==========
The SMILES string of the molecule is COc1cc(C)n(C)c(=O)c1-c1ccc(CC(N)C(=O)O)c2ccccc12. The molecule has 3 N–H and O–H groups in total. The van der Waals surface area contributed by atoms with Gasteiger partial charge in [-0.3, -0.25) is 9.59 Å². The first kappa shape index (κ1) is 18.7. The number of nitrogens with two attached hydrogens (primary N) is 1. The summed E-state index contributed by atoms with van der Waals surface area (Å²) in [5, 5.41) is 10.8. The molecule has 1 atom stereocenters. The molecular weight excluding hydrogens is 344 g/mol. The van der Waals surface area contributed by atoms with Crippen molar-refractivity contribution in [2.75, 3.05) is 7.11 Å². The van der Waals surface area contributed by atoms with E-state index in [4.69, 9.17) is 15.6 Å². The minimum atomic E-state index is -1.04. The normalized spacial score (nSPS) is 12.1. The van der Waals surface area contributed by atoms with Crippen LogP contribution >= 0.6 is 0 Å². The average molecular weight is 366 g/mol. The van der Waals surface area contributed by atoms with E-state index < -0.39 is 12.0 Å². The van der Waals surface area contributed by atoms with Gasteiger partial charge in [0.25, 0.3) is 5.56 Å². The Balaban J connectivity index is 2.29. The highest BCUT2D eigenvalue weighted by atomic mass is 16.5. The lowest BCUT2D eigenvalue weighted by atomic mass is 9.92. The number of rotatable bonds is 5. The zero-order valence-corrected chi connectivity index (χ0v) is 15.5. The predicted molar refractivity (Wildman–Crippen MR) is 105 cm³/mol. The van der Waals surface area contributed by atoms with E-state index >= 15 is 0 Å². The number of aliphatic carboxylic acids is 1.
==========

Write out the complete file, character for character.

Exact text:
The SMILES string of the molecule is COc1cc(C)n(C)c(=O)c1-c1ccc(CC(N)C(=O)O)c2ccccc12. The molecule has 3 N–H and O–H groups in total. The van der Waals surface area contributed by atoms with Gasteiger partial charge in [-0.3, -0.25) is 9.59 Å². The first kappa shape index (κ1) is 18.7. The number of nitrogens with two attached hydrogens (primary N) is 1. The summed E-state index contributed by atoms with van der Waals surface area (Å²) in [5, 5.41) is 10.8. The molecule has 1 atom stereocenters. The molecular weight excluding hydrogens is 344 g/mol. The van der Waals surface area contributed by atoms with Crippen molar-refractivity contribution in [2.75, 3.05) is 7.11 Å². The van der Waals surface area contributed by atoms with E-state index in [4.69, 9.17) is 15.6 Å². The minimum atomic E-state index is -1.04. The normalized spacial score (nSPS) is 12.1. The van der Waals surface area contributed by atoms with Crippen LogP contribution >= 0.6 is 0 Å². The average molecular weight is 366 g/mol. The van der Waals surface area contributed by atoms with E-state index < -0.39 is 12.0 Å². The van der Waals surface area contributed by atoms with Gasteiger partial charge in [0.25, 0.3) is 5.56 Å². The Balaban J connectivity index is 2.29. The highest BCUT2D eigenvalue weighted by atomic mass is 16.5. The lowest BCUT2D eigenvalue weighted by atomic mass is 9.92. The number of rotatable bonds is 5. The zero-order valence-corrected chi connectivity index (χ0v) is 15.5. The predicted molar refractivity (Wildman–Crippen MR) is 105 cm³/mol. The van der Waals surface area contributed by atoms with E-state index >= 15 is 0 Å². The number of aliphatic carboxylic acids is 1.